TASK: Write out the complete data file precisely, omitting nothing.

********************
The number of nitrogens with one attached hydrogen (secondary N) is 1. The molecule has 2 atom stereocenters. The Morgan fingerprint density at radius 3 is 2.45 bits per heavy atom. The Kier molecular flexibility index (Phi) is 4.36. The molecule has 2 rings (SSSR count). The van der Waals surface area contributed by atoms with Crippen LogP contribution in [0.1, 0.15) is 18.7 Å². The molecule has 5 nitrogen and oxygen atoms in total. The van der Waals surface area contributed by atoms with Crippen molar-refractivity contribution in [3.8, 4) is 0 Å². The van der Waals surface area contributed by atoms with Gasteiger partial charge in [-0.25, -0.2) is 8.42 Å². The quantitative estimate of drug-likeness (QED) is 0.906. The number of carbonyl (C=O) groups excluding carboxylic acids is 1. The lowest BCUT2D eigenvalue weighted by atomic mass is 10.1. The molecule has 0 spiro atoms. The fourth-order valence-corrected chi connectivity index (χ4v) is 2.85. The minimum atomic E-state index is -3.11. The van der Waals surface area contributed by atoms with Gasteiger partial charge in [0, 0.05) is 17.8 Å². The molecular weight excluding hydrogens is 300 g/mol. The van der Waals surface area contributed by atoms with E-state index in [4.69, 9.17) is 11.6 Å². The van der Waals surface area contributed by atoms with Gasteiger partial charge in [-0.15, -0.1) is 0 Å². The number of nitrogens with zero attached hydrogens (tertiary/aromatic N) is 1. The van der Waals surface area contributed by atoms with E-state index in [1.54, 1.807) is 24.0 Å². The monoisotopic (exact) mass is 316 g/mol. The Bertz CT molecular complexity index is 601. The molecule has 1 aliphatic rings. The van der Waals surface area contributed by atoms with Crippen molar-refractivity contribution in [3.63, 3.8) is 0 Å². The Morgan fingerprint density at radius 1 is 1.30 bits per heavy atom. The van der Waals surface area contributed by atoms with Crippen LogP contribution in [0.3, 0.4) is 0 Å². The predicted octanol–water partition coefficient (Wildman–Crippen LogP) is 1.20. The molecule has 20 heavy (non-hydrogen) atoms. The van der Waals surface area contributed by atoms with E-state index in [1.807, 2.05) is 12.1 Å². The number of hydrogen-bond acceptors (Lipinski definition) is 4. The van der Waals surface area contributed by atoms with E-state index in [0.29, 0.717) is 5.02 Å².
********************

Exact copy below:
The number of nitrogens with one attached hydrogen (secondary N) is 1. The molecule has 2 atom stereocenters. The Morgan fingerprint density at radius 3 is 2.45 bits per heavy atom. The Kier molecular flexibility index (Phi) is 4.36. The molecule has 2 rings (SSSR count). The van der Waals surface area contributed by atoms with Crippen LogP contribution in [0.1, 0.15) is 18.7 Å². The molecule has 5 nitrogen and oxygen atoms in total. The van der Waals surface area contributed by atoms with Crippen molar-refractivity contribution in [3.8, 4) is 0 Å². The van der Waals surface area contributed by atoms with Gasteiger partial charge in [-0.25, -0.2) is 8.42 Å². The quantitative estimate of drug-likeness (QED) is 0.906. The number of carbonyl (C=O) groups excluding carboxylic acids is 1. The lowest BCUT2D eigenvalue weighted by atomic mass is 10.1. The molecule has 0 spiro atoms. The fourth-order valence-corrected chi connectivity index (χ4v) is 2.85. The minimum atomic E-state index is -3.11. The van der Waals surface area contributed by atoms with Gasteiger partial charge in [0, 0.05) is 17.8 Å². The molecular weight excluding hydrogens is 300 g/mol. The van der Waals surface area contributed by atoms with E-state index in [4.69, 9.17) is 11.6 Å². The van der Waals surface area contributed by atoms with Gasteiger partial charge in [-0.15, -0.1) is 0 Å². The number of nitrogens with zero attached hydrogens (tertiary/aromatic N) is 1. The van der Waals surface area contributed by atoms with E-state index in [1.54, 1.807) is 24.0 Å². The monoisotopic (exact) mass is 316 g/mol. The Bertz CT molecular complexity index is 601. The molecule has 1 aliphatic rings. The van der Waals surface area contributed by atoms with Crippen molar-refractivity contribution in [3.63, 3.8) is 0 Å². The Morgan fingerprint density at radius 1 is 1.30 bits per heavy atom. The van der Waals surface area contributed by atoms with Crippen LogP contribution in [0.3, 0.4) is 0 Å². The predicted octanol–water partition coefficient (Wildman–Crippen LogP) is 1.20. The molecule has 20 heavy (non-hydrogen) atoms. The van der Waals surface area contributed by atoms with E-state index in [1.807, 2.05) is 12.1 Å². The number of hydrogen-bond acceptors (Lipinski definition) is 4. The van der Waals surface area contributed by atoms with E-state index in [0.29, 0.717) is 5.02 Å².